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Look as hard as he can, my little dog is never going to find the ball if he is seeking it in the wrong place

The key to solving the fit problem that ‘dogs’ e-commerce fashion

Dogs do all sorts of things that humans are far too intelligent to do.  For example, I have a little dog that loves to chase after a ball that I throw, running to fetch it back to me, most of the time.  However, if the ball accidentally lands in a prickly bush, he just stares at it soulfully for a couple of seconds, then sets off cheerfully to search for it elsewhere.  He clearly sees where the ball has ended up, but because it’s somewhere that he doesn’t want to go, his decision about where to look is governed, not by common sense, but by wishful thinking.  That’s not something a human would ever do, surely? 

How does this shaggy dog story help to illustrate one of fashion’s biggest problems?  E-commerce fashion companies want to send out garments that are correctly sized so as to avoid the main reason for customers to sent them back: poor fit.  The problem is a huge one; returns rates range from some twenty per cent in ‘mainstream’ sized fashion, up to an eye-watering seventy per cent in the more problematic plus-size sector.  Clearly, this rate is unsustainable.  There are millions – possibly billions – of dollars ultimately to be saved (and made) in dealing with the issue of finding a reliable way to make sure apparel fits e-commerce customers.



One way of preventing all these returns is with fit tools.  Some e-tailers rely on the time-honoured system of offering customers a ‘size chart’ of clothing measurements with which, should he or she have access to a measuring tape, a customer can compare his or her body metrics.  Clearly, this method, which actually employs nineteenth Century technology (and which bristles with all sorts of problems), does not do the job very effectively.  Elsewhere, e-commerce has adopted more up-to-date tech of varying degrees of sophistication (but none with perfect success), and all eyes are now on the IT industry to see if they can come up with a solution that will carry all before it.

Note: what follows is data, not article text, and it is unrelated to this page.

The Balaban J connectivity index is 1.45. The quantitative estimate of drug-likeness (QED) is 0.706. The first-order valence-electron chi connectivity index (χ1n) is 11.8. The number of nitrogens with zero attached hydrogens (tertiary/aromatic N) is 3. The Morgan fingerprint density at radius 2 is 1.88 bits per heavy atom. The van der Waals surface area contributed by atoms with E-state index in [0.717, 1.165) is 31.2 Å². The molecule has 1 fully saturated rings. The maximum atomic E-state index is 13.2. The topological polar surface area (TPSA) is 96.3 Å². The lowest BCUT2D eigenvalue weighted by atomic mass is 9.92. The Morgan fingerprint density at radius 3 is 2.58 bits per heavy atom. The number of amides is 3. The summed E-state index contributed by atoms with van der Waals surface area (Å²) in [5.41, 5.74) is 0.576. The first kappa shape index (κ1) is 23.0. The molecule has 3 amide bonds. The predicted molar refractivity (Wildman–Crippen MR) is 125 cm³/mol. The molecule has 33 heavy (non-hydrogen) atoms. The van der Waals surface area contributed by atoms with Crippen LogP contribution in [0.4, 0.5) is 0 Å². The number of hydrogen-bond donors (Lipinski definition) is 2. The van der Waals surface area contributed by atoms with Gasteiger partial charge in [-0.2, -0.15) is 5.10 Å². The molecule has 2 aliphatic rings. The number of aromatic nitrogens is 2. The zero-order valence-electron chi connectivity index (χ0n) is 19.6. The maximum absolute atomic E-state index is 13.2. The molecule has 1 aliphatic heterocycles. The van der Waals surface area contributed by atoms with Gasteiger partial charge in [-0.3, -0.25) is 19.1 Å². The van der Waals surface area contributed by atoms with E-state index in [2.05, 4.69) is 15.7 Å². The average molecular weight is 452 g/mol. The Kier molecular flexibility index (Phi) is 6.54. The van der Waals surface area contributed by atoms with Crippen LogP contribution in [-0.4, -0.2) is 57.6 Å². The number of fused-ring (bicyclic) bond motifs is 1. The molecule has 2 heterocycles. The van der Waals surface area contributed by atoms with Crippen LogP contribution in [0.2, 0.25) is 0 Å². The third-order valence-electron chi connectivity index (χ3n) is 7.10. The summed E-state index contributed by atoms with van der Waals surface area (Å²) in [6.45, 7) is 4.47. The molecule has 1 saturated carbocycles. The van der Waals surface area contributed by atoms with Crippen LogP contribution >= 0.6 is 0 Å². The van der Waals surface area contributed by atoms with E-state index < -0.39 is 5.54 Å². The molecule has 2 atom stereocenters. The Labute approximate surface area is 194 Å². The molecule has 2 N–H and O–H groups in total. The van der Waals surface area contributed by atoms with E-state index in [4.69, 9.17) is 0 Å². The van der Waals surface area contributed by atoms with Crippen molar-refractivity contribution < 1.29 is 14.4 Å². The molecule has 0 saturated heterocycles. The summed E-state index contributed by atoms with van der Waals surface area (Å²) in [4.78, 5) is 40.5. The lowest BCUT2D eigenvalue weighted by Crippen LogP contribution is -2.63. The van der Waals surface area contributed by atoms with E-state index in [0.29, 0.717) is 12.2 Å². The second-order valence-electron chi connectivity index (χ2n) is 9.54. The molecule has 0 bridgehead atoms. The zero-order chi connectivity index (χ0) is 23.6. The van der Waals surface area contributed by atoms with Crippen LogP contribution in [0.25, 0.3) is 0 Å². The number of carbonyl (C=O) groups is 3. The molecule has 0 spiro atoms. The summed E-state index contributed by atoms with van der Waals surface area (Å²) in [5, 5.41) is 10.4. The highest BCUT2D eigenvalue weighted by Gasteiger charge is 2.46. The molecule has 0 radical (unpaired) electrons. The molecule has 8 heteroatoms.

There is a varied field of fit innovations jostling for dominance.  Some rely on scanning or clever mobile phone camera developments, whilst others are still based on consumers being asked to input various body measurements or sizes.  The tech business appears to be doing its best to find the remedy for badly fitting apparel – by looking in the places that it wants to look.  As befits the activity of very clever technically minded people, the emphasis is being laid firmly on developing a lot of very clever technology.  Thus IT will – if it continues to develop at the rate it is going – be extremely effective in establishing a good fit between the spec for a piece of apparel on the one hand, and body data from the customer on the other.

Hereby lies the nub of the problem: data.  At present, some, but not yet all, manufacturers supply the comprehensive level of garment information necessary for these fit tools to feed on.  Some businesses feel that they don’t really need to go to the bother of providing the spec, and worse, some act as if their garments' measurements, grading, construction and fabric details should be some kind of industrial secret.  However, these out-dated attitudes will soon be swept away.  In a very short time brands that expect their apparel to be sold online will automatically produce data packs that will enable their product to do just that.   The tech developers will then swoop down on this kind of information, as it tends to be clean, accurate and clear.

But how do we provide the other half of the equation: the information from consumers?